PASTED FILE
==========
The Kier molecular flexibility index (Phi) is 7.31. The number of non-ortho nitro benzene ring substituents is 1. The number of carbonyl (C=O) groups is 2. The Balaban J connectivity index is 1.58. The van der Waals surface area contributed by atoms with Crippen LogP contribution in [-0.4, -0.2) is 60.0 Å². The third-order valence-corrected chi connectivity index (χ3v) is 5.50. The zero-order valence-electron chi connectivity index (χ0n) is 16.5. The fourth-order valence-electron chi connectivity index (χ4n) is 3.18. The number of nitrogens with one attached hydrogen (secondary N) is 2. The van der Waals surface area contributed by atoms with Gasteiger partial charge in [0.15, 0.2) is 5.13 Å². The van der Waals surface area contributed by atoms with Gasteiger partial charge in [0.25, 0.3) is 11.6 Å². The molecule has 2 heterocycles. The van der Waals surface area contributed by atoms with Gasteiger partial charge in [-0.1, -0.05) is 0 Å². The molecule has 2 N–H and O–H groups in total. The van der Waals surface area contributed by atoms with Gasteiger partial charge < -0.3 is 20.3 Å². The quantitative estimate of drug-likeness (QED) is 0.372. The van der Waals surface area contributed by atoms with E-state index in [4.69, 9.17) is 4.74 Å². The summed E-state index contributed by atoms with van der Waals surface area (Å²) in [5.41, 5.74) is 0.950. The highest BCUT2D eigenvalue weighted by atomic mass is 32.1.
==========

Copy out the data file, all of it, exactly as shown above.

The Kier molecular flexibility index (Phi) is 7.31. The number of non-ortho nitro benzene ring substituents is 1. The number of carbonyl (C=O) groups is 2. The Balaban J connectivity index is 1.58. The van der Waals surface area contributed by atoms with Crippen LogP contribution in [-0.4, -0.2) is 60.0 Å². The third-order valence-corrected chi connectivity index (χ3v) is 5.50. The zero-order valence-electron chi connectivity index (χ0n) is 16.5. The fourth-order valence-electron chi connectivity index (χ4n) is 3.18. The number of nitrogens with one attached hydrogen (secondary N) is 2. The van der Waals surface area contributed by atoms with Gasteiger partial charge in [0.15, 0.2) is 5.13 Å². The van der Waals surface area contributed by atoms with Gasteiger partial charge in [0.25, 0.3) is 11.6 Å². The molecule has 2 heterocycles. The van der Waals surface area contributed by atoms with Gasteiger partial charge in [-0.1, -0.05) is 0 Å². The molecule has 2 N–H and O–H groups in total. The van der Waals surface area contributed by atoms with Gasteiger partial charge < -0.3 is 20.3 Å². The quantitative estimate of drug-likeness (QED) is 0.372. The van der Waals surface area contributed by atoms with E-state index in [4.69, 9.17) is 4.74 Å². The summed E-state index contributed by atoms with van der Waals surface area (Å²) in [5.41, 5.74) is 0.950. The highest BCUT2D eigenvalue weighted by atomic mass is 32.1.